Officials said the investment would mean more direct train trips and would see new services to communities such as Peterborough, Trois-Rivières and Laval. They also noted there would be new stations created as part of the project, such as one near Jean Lesage Airport in Quebec City.

Improved rail service along the corridor has long been talked about and when asked by reporters how this latest proposal will ultimately come to fruition, Alghabra reiterated there was $500 million in the latest budget for the project.

“I understand a lot of people have been dreaming this project,” he said.

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“We are here not only to commit through our words, but through our actions.”

Questions raised about timing of announcement, project development

The announcement also came amid increasing speculation a federal election is in the offing later this year.

Stephanie Kusie, the Conservative Party of Canada’s transport critic and the MP for Calgary Midnapore, said the news feels like electioneering “a hundred per cent without question.”

She told Global News the contents of the announcement aren’t new, adding the project was mentioned in the federal budget tabled in April. Kusie also said the technology will only maximum speeds by up to 60 km/h versus a faster high-speed rail system.

“It feels like in addition to the reannouncement, this government is constantly behind the planning and execution of technologies and we end up behind the rest of the world,” she told Global News in an interview while also highlighting other technologies could emerge by the time the high-frequency rail project potentially comes into effect.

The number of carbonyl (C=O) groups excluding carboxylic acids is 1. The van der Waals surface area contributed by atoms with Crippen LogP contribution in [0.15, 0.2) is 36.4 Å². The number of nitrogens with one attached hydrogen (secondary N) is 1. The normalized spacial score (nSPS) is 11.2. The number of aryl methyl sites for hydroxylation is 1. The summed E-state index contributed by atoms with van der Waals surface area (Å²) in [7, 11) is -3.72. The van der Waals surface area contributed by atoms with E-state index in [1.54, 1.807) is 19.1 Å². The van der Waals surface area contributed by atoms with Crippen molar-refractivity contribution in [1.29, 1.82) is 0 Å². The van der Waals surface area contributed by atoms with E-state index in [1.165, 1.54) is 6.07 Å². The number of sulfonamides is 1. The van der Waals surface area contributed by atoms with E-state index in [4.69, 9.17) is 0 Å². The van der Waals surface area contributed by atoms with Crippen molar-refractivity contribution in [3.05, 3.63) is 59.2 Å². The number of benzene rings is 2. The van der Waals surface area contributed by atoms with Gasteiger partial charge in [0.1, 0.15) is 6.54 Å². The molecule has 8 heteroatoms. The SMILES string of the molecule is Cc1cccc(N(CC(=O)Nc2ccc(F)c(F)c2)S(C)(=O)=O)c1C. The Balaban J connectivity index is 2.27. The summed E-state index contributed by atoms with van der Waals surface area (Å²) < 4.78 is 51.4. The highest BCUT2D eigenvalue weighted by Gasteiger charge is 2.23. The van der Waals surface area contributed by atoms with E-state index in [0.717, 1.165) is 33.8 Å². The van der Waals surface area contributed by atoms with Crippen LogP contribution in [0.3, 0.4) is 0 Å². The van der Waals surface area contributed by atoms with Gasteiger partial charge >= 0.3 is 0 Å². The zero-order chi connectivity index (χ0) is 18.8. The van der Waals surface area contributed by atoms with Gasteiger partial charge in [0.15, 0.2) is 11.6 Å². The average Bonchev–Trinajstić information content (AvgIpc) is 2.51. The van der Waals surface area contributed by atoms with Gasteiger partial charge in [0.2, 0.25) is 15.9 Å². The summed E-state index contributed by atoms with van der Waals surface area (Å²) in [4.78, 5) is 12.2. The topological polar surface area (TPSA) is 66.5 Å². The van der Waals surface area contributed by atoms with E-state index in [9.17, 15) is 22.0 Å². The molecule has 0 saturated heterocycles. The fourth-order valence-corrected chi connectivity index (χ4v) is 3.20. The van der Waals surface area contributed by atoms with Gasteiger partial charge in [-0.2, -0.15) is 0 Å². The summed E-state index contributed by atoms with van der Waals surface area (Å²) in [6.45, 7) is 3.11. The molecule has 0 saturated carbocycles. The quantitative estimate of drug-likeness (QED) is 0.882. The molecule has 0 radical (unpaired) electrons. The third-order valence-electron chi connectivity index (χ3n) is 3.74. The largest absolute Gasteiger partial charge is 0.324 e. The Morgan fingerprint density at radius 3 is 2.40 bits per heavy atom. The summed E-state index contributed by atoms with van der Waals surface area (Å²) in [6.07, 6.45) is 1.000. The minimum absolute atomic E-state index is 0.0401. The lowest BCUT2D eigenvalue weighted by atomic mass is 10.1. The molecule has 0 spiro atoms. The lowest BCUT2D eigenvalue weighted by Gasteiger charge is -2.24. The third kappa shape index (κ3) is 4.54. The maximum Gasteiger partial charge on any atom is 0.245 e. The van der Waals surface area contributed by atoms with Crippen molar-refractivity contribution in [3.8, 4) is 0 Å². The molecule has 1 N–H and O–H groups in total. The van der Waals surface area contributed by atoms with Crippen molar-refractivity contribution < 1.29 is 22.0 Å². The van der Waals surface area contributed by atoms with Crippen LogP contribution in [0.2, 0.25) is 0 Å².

Kusie said high-speed rail is a piece of her party’s platform, but she wasn’t able to speak to the exact commitment yet.

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Taylor Bachrach, the NDP’s transport critic and the MP for Skeena—Bulkley Valley, echoed sentiments about the timing of the announcement but also said if done correctly the project has the potential to be a large benefit to the country.

“This seems like a pretty modest step forward,” he told Global News, adding his party too supports investing and enhancing rail infrastructure.

“It’s hard not to look at the timing of the announcement and the speculation of a federal election and link the two. The government had an opportunity to do something much more substantive and we’re seeing a very small step forward.”

Both Kusie and Bachrach raised concerns about how the project will be financed and developed under the Canada Infrastructure Bank.

Global News contacted representatives for the Green Party of Canada and the Bloc Quebecois, but responses weren’t received as of Tuesday afternoon.